Monday, December 31, 2018

Thirty One Days Of CCS #31: Aaron Cockle

Aaron Cockle's meditation on work, capitalism and the merging of personal and work spaces is a comic called Over Time, Every Section Had Been Allowed To Grow Accordingly. The second issue collects four more stories in this quiet but nightmarish scenario. "Walks Through Untended Orchard" is unusual because it's all figure and illustration work by Cockle (albeit with day-glo colors provided by a Risograph). Most of his strips tend to be collages of a sort or at the very least filled with text. Instead, this is a quiet moment away from everything. There's no work, no information other than the apple tree and the apple. The onomatopoeia of the "crunch" filling up an entire page is crucial, because the whole trip is an appeal to the sense unhindered by technology or the structure of work.

"Dream Sequence" is about the concessions one makes while trying to create art in a world driven by money. A team of two is filming a bootleg horror film until a "weather event" sweeps them away with a sense of almost calming inevitability. Here, everything is taken away from two people trying to work under the radar, with their impending bad end being so obvious that it's almost welcome with a smile. "Emperor Panorama" is a text/photography cut-up, mixing two different strains of text about time and place with photos bled through with a single spot color. "Anxiety Of Isolation" is the most disturbing of these stories, as it's about night shifts, loneliness and disconnection.

Andalusian Dog is a new series from Cockle, and I've read the first four issues so far. It's about a man who has a video game named after the famous Surrealist film by Luis Bunuel and Salvador Dali. Unlike that film, which was made purely on whatever images they could think of in an effort to shock and jar the viewer with dream logic, Cockle is crafting a narrative based on paranoid logic built on hidden knowledge. The first issue finds the narrator kicked out of an apartment for mysterious reasons, but he takes the Andalusian Dog video game with him. Turns out the game is a reality emulator and creator; it can recreate spaces that it's been in long enough. The second issue ties the video game into a wider, byzantine secret society/cult surrounding versions of the game that predated the video game. Immortality, arcane knowledge and fever dream logic are all part of it as Cockle alternates text and image in the 2 x 3 panel grid on each page. It has the rhythm of a game, just as the open-page layouts of the first issue felt more like floating through free, virtual space.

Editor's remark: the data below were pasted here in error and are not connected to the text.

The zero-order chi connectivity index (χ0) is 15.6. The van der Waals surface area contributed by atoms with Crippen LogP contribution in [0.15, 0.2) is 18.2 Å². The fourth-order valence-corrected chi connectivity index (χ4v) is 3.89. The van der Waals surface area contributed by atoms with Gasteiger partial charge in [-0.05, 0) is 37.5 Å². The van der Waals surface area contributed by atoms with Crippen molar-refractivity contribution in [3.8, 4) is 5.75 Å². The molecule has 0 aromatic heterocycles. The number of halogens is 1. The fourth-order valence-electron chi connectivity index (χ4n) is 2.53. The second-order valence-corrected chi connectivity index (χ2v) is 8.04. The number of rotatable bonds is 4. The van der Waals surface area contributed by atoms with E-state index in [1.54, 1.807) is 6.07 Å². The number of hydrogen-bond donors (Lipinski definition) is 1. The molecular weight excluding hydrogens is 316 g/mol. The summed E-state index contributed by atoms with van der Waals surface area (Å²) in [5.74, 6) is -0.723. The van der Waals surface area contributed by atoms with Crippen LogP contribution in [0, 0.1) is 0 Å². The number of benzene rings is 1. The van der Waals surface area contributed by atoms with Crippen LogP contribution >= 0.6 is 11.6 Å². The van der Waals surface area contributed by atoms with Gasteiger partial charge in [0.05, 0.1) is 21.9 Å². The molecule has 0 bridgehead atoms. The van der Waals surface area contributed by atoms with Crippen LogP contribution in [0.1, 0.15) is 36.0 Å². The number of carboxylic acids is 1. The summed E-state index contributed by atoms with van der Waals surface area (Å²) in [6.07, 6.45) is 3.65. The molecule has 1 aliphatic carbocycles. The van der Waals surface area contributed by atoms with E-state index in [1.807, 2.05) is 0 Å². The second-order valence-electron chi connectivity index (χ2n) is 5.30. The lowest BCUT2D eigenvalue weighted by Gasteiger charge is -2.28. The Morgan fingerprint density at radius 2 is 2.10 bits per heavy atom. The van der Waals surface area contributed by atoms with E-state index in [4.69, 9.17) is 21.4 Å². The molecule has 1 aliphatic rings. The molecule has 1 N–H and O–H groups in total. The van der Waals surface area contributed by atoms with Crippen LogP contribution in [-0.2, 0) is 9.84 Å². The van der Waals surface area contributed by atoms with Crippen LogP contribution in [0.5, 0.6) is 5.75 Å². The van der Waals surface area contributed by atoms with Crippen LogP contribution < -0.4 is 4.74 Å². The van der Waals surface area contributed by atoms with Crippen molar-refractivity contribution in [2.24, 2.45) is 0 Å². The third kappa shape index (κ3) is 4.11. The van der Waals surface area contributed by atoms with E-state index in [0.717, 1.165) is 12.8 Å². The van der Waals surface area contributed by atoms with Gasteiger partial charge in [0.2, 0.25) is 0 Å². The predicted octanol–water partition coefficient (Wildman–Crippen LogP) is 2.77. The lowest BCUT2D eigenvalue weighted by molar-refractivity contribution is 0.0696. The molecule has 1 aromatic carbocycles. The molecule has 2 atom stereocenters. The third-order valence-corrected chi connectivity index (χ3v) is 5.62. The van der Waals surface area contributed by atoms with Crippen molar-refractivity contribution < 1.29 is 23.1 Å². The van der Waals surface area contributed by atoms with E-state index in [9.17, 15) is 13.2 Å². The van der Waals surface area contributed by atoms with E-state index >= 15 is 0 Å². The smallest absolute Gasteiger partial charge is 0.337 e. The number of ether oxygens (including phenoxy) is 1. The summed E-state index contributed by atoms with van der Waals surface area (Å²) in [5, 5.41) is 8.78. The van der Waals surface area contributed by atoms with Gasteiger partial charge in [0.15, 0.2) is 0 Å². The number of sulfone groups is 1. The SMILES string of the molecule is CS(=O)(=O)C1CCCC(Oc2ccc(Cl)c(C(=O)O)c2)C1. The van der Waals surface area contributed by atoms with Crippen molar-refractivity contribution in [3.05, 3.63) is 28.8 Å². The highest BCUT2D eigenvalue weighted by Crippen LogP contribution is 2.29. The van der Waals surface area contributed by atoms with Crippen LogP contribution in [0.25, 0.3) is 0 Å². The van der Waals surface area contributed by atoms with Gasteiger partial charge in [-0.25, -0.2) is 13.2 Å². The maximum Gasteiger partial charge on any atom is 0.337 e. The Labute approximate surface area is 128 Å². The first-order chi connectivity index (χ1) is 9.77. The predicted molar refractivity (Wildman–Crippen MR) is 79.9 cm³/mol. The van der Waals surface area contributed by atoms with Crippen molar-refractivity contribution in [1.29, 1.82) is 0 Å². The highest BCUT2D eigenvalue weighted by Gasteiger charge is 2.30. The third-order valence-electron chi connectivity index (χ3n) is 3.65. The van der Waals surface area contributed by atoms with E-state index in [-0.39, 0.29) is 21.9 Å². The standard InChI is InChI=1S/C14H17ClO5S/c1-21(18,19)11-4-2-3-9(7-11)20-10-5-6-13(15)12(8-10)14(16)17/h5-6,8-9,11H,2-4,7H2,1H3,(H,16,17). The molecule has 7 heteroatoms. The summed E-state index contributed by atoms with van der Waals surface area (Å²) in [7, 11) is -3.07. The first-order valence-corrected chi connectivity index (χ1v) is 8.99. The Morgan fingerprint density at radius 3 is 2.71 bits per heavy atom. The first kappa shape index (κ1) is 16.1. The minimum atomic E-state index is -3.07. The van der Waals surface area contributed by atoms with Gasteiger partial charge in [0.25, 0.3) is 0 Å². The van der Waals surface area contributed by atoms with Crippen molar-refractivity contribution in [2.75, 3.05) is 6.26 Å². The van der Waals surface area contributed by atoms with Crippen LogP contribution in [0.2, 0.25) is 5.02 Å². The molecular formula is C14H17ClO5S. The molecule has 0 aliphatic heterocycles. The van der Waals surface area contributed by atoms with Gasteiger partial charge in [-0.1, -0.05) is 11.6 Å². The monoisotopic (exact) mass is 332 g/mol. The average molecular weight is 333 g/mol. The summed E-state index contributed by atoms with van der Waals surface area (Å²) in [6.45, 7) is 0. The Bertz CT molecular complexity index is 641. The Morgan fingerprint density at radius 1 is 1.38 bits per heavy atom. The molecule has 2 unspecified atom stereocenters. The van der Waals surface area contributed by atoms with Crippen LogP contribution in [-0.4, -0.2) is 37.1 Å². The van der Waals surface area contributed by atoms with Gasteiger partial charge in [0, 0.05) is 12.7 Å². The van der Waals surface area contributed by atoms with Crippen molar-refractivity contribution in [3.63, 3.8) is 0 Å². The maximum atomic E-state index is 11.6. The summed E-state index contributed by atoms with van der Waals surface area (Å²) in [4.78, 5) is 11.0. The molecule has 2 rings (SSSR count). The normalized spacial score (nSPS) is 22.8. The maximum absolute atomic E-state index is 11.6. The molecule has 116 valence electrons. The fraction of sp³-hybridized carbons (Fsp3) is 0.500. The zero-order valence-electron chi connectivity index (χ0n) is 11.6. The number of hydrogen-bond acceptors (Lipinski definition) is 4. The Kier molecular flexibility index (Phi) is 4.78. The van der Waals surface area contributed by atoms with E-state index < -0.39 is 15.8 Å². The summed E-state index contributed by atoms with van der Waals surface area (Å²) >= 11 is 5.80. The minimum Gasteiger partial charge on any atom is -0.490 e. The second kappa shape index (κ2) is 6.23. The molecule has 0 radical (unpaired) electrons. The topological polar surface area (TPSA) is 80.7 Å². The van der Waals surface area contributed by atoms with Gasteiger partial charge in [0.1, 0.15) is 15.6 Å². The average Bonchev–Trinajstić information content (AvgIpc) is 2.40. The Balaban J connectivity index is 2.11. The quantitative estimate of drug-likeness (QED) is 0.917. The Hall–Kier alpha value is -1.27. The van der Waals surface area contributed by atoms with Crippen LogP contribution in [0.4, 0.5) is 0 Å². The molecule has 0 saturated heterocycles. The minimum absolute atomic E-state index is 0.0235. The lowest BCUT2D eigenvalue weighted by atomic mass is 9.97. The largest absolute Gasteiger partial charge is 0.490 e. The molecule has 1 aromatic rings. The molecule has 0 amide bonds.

The third issue is a sort of take-off on the idea of terms and conditions for owning the game, only the punishments for violating them are hilariously severe. Exile, banishment, public and private humiliation are all on the table, as the harsh text illustrates crudely-drawn diagrams. The final issue is giant block printing over old office photos; the text is frequently and deliberately obscured by the images to create dissonance and discomfort, mimicking the experience of being trapped in an office. Once again, Cockle's goal is to destabilize one's idea about corporate culture and capitalism in general by treating it as a kind of incubator of madness, a sinister form of feng shui. The game may be a key to subverting it, or it may be part of what creates it; Cockle leaves this vague. As always, his ideas discomfit the reader in a calculated but often whimsical fashion.

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